<#8864#>OLUFUNSO ADEOLA AKINSANMI, WERNER DOPPLER<#8864#>
University of Hohenheim, Department of Agricultural Economics and Social Sciences in the Tropics and Subtropics, Germany
<#354#> Increasing population pressure has created the need to bring new land under cultivation. This coupled with, continuous farming and slash and burn system of cultivation have had severe ecological and environmental implications for rural dwellers. The consequences of these, especially in an unstable policy environment, are reflected in household food insecurity and living standard of the families.
Using the farming systems approach, this study characterised farm families based on the criteria for living standard, examined the resource use and resource productivity of farm families and investigates the linkage (interactions) between factors that determine food supply/requirement (food security).
A household survey in four selected regions of Imostate was carried out using standardised questionnaires. The households were initially divided into two clusters based on the availability of family resources. The resulting clusters represent the resource rich (A) and the resource poor (B) which reflects also the different locations of the farm families- those that are in the interior villages and those that are closer to the cities. The population densities of the different study sites are also reflected.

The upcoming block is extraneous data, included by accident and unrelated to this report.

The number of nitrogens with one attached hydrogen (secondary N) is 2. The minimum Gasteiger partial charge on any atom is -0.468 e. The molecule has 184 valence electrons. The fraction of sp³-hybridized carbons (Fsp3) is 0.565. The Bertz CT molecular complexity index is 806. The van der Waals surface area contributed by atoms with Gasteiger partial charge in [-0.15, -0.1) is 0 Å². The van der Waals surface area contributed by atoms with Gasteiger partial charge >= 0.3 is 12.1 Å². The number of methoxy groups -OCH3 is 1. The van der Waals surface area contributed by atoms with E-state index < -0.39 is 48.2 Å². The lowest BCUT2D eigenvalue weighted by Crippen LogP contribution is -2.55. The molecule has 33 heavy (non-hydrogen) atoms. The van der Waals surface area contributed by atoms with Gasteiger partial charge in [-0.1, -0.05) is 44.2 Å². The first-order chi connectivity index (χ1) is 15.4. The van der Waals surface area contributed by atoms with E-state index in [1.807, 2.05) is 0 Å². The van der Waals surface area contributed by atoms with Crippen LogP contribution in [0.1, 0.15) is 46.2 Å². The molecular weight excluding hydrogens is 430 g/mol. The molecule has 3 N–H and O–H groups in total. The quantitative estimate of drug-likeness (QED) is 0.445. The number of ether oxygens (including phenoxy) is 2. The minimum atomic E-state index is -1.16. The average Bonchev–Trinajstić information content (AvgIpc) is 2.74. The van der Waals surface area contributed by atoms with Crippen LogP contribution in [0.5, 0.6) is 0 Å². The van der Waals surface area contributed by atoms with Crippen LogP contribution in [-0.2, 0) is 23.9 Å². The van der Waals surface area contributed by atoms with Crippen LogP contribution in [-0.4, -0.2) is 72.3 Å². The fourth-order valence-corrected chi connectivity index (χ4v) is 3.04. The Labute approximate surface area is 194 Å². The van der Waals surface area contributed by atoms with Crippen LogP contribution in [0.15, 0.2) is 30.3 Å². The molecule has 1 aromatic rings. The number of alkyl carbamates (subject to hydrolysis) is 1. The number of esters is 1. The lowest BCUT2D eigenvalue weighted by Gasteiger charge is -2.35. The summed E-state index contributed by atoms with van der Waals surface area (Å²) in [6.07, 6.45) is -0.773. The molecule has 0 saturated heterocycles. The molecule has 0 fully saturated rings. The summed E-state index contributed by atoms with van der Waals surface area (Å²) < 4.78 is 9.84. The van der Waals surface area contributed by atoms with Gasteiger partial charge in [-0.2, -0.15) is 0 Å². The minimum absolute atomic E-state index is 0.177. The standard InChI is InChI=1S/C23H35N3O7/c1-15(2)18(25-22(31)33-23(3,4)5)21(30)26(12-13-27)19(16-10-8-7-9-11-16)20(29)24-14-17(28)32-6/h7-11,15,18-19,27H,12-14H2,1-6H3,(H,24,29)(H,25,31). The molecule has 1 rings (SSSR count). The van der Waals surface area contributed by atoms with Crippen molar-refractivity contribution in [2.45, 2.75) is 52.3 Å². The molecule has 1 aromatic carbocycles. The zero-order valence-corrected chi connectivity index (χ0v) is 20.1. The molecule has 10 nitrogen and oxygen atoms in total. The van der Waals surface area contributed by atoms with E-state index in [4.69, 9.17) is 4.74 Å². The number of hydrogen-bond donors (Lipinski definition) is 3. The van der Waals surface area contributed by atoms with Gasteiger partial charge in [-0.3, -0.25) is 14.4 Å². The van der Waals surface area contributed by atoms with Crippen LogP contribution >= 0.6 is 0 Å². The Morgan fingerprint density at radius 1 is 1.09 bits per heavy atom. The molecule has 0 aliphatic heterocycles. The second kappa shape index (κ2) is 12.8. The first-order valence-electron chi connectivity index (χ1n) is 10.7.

Results show that location, access, ownership and use of resources have an impact on household food security and family living standard. The resource `rich' appear to be more economically successful than the `poor' who are located in high population density areas and are basically crop based. They are more remotely located and so have limited access to infrastructure. It further reflects that family resources such as land, have impact on both food supply and food `requirement'.<#354#>
Keywords: Food supply, food requirement, family living standard, location, policy environment